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Eagle Ford issues top county’s concerns
Increased road damage and a surge in traffic accidents brought about by the ongoing spike in Eagle Ford shale truck traffic is tops among pressing issues for Wilson County officials. Several officials voiced their concerns during a July 5 special meeting of the Wilson County Commissioners Court.
Gathering their concerns was former Houston County Judge Lonnie Hunt, who now serves as county relations officer for the Texas Association of Counties (TAC).
Wilson County Judge Marvin Quinney suggested perhaps the Legislature could establish Eagle Ford zones, similar to construction zones, in which fines could be doubled for speeding and other violations.
“Gravel haulers get paid by the load,” he said. “The income generated [from the fines] could be used toward enforcement and recovery.”
Hunt said that while TAC does not originate ideas for legislation, the organization does help counties in getting bills passed. He suggested that the state could perhaps restructure its severance tax system by implementing a cap. While much of the money would still go toward the “Rainy Day Fund,” anything collected above the cap could be returned to the respective counties from which it originated. These funds could be used to improve roadways or increase the number of officers to enforce traffic laws.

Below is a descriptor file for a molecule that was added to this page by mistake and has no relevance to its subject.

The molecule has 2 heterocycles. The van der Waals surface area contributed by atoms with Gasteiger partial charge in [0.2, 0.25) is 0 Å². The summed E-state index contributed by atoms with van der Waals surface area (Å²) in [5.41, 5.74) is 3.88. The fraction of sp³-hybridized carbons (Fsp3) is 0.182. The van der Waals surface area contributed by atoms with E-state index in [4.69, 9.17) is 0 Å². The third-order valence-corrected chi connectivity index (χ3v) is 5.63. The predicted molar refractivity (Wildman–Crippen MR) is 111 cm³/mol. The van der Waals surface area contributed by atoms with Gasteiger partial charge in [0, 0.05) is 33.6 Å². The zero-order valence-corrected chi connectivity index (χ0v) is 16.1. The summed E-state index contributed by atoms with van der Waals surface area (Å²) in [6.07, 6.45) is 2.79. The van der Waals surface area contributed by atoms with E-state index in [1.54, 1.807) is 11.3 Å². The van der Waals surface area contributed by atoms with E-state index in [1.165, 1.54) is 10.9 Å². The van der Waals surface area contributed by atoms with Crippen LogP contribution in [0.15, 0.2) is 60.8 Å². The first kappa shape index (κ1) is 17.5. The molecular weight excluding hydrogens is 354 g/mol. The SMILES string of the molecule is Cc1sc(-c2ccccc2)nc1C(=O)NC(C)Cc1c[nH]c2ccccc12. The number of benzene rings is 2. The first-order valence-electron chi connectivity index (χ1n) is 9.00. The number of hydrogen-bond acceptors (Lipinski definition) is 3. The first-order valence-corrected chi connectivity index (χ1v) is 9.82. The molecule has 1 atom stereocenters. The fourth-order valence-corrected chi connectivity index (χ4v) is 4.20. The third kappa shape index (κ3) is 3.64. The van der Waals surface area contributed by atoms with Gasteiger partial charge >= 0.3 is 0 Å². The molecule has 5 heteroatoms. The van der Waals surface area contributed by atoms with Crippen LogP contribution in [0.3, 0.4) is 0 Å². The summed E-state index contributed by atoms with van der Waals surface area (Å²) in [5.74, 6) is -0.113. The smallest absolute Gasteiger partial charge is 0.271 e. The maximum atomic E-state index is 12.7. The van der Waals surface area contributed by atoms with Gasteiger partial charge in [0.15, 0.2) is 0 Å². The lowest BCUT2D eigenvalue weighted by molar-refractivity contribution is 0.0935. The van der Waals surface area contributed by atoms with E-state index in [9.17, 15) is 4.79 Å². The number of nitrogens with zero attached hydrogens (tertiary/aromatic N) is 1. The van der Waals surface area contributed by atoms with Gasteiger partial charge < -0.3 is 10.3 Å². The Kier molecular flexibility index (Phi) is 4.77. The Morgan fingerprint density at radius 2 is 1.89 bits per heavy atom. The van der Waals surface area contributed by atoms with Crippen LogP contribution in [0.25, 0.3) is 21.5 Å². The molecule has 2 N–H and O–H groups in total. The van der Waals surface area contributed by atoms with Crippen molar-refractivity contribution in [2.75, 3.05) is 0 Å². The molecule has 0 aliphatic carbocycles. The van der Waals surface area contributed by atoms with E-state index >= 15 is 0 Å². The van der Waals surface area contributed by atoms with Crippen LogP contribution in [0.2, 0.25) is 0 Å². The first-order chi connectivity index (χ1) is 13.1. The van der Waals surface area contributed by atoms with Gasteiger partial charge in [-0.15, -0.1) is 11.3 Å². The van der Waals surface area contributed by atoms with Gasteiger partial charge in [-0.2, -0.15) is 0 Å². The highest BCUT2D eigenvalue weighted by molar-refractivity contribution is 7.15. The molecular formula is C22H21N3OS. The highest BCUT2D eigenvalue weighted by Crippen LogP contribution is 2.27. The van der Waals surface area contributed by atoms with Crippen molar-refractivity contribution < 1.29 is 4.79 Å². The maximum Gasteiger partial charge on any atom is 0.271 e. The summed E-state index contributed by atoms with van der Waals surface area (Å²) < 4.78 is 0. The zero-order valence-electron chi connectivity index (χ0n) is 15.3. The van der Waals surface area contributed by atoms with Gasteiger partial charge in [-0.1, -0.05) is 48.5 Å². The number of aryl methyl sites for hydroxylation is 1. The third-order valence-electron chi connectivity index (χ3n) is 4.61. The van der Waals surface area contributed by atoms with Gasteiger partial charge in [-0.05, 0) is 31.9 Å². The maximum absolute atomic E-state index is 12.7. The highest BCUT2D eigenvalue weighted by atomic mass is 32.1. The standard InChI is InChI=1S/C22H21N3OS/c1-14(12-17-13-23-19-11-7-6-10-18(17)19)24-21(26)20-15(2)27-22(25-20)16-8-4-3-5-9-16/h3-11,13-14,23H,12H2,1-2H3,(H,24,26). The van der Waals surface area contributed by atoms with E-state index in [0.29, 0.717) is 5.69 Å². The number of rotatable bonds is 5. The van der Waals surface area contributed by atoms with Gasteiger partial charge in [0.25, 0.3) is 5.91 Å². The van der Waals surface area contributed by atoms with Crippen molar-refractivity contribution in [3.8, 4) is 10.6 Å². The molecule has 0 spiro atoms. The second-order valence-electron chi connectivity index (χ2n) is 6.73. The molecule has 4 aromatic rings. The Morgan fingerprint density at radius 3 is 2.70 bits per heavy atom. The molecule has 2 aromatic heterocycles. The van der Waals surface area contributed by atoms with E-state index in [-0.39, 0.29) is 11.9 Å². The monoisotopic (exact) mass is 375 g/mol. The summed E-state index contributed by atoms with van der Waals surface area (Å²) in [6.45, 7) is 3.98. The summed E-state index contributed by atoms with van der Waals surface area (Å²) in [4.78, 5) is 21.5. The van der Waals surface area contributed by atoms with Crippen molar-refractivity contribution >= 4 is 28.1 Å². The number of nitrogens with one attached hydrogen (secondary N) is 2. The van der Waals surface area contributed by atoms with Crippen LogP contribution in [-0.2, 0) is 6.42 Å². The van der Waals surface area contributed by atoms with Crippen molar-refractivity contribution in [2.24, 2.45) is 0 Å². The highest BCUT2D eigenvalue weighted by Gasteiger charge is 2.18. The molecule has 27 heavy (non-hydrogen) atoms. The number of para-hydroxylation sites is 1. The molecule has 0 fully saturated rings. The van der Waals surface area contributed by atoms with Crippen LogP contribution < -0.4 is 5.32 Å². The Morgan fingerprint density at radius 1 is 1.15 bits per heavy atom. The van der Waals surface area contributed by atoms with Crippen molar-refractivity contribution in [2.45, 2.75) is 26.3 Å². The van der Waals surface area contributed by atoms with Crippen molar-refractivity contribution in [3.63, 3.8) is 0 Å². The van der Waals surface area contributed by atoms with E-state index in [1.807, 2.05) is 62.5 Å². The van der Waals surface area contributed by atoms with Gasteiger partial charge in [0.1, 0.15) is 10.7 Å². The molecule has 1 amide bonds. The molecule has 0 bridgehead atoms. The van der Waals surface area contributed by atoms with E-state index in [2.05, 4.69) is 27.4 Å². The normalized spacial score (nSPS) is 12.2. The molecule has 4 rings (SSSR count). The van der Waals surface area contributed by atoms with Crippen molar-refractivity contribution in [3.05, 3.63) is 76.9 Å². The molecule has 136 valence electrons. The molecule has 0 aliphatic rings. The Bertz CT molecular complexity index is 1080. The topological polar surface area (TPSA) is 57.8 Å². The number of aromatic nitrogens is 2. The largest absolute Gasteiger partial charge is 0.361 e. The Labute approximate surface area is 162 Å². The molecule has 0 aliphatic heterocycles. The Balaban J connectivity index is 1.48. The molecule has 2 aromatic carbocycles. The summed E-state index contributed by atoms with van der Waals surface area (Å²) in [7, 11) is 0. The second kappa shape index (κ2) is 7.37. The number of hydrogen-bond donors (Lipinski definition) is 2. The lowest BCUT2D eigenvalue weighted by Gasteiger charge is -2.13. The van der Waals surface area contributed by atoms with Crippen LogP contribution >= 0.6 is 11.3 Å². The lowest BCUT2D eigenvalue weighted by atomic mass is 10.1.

“The state was getting half a billion in severance tax from Dewitt County and the county was getting back just $100,000,” Hunt said.
Commissioner Paul Pfeil said, “Twelve Eagle Ford counties have contributed $4 billion in revenue, and they haven’t gotten anything back.”
Also related to tax revenue, Quinney mentioned that the state recently used 911 tax dollars -- which are charged to cellular telephone customers to help defray the costs of 911 operations -- to help balance its budget.
“That is fraud,” he said.
LeAnn Hosek, coordinator of the Wilson County Emergency Management Agency, said 911 tax funds mostly are allocated according to area code. Because most county residents with cellular telephones have 210 area codes instead of the county’s 830 area code, she said the county often loses out on these funds. Hosek suggested that the allocations should be based on postal ZIP codes.
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